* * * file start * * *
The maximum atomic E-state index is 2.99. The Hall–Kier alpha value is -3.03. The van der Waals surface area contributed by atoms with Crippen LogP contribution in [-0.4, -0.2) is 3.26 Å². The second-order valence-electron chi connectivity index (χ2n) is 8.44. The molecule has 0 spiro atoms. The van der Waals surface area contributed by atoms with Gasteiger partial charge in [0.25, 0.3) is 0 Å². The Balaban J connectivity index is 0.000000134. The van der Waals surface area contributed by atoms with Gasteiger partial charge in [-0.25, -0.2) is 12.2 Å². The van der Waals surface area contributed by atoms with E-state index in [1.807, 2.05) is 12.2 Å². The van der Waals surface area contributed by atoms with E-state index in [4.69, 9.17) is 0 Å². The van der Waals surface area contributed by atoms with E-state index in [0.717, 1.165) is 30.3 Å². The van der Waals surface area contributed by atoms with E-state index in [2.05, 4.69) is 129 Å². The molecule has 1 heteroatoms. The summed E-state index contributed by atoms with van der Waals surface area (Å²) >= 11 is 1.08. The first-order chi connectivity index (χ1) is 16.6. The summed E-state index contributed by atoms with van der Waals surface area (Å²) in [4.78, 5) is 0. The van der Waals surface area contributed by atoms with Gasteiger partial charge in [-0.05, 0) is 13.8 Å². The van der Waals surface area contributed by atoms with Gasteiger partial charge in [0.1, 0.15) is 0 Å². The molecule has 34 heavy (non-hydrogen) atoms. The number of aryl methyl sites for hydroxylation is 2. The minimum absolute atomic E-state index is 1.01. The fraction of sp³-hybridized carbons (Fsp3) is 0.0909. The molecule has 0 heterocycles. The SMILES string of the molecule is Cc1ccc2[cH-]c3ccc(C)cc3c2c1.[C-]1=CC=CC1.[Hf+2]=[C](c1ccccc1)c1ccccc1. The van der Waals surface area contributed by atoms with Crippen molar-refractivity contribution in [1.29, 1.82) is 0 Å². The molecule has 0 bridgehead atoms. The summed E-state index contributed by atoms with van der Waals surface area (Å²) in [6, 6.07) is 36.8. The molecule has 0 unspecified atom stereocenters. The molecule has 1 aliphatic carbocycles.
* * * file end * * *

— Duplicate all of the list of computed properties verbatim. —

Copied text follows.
The maximum atomic E-state index is 2.99. The Hall–Kier alpha value is -3.03. The van der Waals surface area contributed by atoms with Crippen LogP contribution in [-0.4, -0.2) is 3.26 Å². The second-order valence-electron chi connectivity index (χ2n) is 8.44. The molecule has 0 spiro atoms. The van der Waals surface area contributed by atoms with Gasteiger partial charge in [0.25, 0.3) is 0 Å². The Balaban J connectivity index is 0.000000134. The van der Waals surface area contributed by atoms with Gasteiger partial charge in [-0.25, -0.2) is 12.2 Å². The van der Waals surface area contributed by atoms with E-state index in [1.807, 2.05) is 12.2 Å². The van der Waals surface area contributed by atoms with E-state index in [4.69, 9.17) is 0 Å². The van der Waals surface area contributed by atoms with E-state index in [0.717, 1.165) is 30.3 Å². The van der Waals surface area contributed by atoms with E-state index in [2.05, 4.69) is 129 Å². The molecule has 1 heteroatoms. The summed E-state index contributed by atoms with van der Waals surface area (Å²) >= 11 is 1.08. The first-order chi connectivity index (χ1) is 16.6. The summed E-state index contributed by atoms with van der Waals surface area (Å²) in [4.78, 5) is 0. The van der Waals surface area contributed by atoms with Gasteiger partial charge in [-0.05, 0) is 13.8 Å². The van der Waals surface area contributed by atoms with Gasteiger partial charge in [0.1, 0.15) is 0 Å². The molecule has 34 heavy (non-hydrogen) atoms. The number of aryl methyl sites for hydroxylation is 2. The minimum absolute atomic E-state index is 1.01. The fraction of sp³-hybridized carbons (Fsp3) is 0.0909. The molecule has 0 heterocycles. The SMILES string of the molecule is Cc1ccc2[cH-]c3ccc(C)cc3c2c1.[C-]1=CC=CC1.[Hf+2]=[C](c1ccccc1)c1ccccc1. The van der Waals surface area contributed by atoms with Crippen molar-refractivity contribution in [1.29, 1.82) is 0 Å². The molecule has 0 bridgehead atoms. The summed E-state index contributed by atoms with van der Waals surface area (Å²) in [6, 6.07) is 36.8. The molecule has 0 unspecified atom stereocenters. The molecule has 1 aliphatic carbocycles.